Every direction you turn, images of Christmas..You need not look far to find beautiful and thoughtful displays, tastefully decorated homes with glowing trees, and rows and rows of symmetrical twinkling lights. Step into one of these homes and the warm fire will greet you as you breathe in fresh scents of pine and cinnamon. It is beautiful and clean and so.very.pristine. 
Looking upon these exquisite arrangements one senses order and peace.
O Holy Night

I’m reflecting on the untidy disorder and chaos in the lives of so many celebrating Christmas around the world this year. They experience vastly different surroundings and a much more simplified version of the annual celebration of the Christ child. 

It looks nothing like the photos in the magazines and has not even the tiniest hint of Martha Stewart. There are no smells of fresh-baked cookies or hot apple cider to entice them. They don’t string lights around a tree, pile colorfully wrapped gifts high, or build gingerbread houses; yet meek and mild – they celebrate.

Long lay the world in sin and error pining,’Til He appear’d and the soul felt its worth

How did our celebration of this day become so clean and crisp and utterly tidy? Where are the smells and  sweat and tears that were most certainly a part of Mary and Joseph’s journey?
It begs the question:  Do ‘Better Homes and Gardens’ scenes with sparkling lights and gorgeous perfectly placed decorations reflect the Christmas story best? Are the experiences of a frightened and ashamed teenage mother-to-be anything like that?

Do the marginalized and suffering in our world experience Christmas more like Mary and Joseph did – or do we?
A thrill of hope – the weary world rejoices

I’m reflecting on these two extremes.  I LOVE the exquisitely ordered and the beautifully arranged. 
While yonder breaks a new and glorious morn
I long for a day when disparity and injustice ends. I dream of a Christmas were no child is enslaved, abused, and sold. Where no refugee is left to sleep another night without clothing and food or a place to lie down. I pray for the glorious morn, where the oppressed are free. I long to wake up to learn that no child is suffering or slowly starving to death. I dream of a day when people from every continent and every nation can freely celebrate Jesus and His birth surrounded by love, joy, dancing, singing and immeasurable peace and beauty and justice.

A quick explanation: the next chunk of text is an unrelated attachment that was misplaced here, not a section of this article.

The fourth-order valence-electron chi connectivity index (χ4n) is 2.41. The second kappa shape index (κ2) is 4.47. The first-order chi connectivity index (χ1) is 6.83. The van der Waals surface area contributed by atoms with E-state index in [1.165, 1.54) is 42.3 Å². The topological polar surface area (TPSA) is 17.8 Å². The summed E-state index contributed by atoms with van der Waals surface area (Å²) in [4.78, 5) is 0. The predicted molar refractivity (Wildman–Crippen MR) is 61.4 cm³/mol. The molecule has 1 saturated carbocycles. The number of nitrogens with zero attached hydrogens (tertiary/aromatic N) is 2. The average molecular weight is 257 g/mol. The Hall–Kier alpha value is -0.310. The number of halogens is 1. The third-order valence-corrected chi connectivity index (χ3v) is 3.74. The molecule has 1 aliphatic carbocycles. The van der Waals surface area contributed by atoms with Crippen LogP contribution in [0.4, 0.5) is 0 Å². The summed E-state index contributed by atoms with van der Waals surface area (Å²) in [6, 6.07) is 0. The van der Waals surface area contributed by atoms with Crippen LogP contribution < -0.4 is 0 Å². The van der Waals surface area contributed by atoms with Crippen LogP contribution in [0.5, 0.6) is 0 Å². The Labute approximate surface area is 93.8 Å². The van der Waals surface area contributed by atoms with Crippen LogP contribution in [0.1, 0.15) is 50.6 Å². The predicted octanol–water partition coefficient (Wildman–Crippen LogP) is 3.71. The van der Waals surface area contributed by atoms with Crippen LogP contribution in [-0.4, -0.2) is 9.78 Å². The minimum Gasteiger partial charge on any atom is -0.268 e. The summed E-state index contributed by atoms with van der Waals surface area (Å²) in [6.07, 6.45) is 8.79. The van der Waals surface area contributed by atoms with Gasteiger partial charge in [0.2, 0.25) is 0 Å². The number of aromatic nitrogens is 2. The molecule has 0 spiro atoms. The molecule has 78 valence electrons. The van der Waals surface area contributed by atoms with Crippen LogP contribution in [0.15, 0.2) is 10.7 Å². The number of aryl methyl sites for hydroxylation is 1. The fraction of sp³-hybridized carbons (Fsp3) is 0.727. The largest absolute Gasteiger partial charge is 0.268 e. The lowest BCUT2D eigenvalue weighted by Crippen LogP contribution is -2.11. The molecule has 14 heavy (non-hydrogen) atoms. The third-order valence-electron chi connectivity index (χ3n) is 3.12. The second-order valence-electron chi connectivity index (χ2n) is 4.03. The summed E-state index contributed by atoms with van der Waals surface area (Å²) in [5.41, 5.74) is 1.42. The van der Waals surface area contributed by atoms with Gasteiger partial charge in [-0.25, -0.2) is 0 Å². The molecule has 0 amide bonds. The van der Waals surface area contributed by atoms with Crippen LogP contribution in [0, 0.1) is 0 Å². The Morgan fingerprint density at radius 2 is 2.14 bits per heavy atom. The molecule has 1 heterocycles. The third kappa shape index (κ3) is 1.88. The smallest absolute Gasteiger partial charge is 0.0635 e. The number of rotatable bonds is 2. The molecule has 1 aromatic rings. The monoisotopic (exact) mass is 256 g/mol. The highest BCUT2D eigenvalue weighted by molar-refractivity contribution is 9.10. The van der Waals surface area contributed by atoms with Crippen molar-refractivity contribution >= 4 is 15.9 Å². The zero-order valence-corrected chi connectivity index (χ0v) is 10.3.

Truly He taught us to love one another; His law is love and His gospel is peace

Truthfully I also find great inspiration in the simple, dingy, gritty, humble celebrations of those who struggle and toil without access to our unstained images of Christmas. I long for their stripped down total dependence on God. I pray for spiritual wealth like that of the materially poor. I want their depth. I want their undying hope. I want a Christmas less like Oprah’s or the magazines and more like theirs.

Chains shall He break for the slave is our brother; And in His name all oppression shall cease

Our youngest daughter Lydia has been struggling with choices. When offered a choice of two things she’ll often reply, “I want two ones.”  When she says that, she means I want them both.

As I soak in Christmas this year I find myself wanting two ones.  I want the perfect looking, delicious smelling, pain-free and unpolluted Christmas and I want the dirty, stinky, humble, difficult, but miraculous Christmas that Mary and Joseph and the rich in faith experience.
Sweet hymns of joy in grateful chorus raise we, Let all within us praise His holy name

While I attempt to reconcile two very different Christmases, the celebrations only make sense to me in the context of good overcoming evil. God coming to earth in the form of a baby, to live a sinless life, to clear our debts for us, to teach us how to love one another … In His resurrection the promise that one day there will be beauty and justice for all.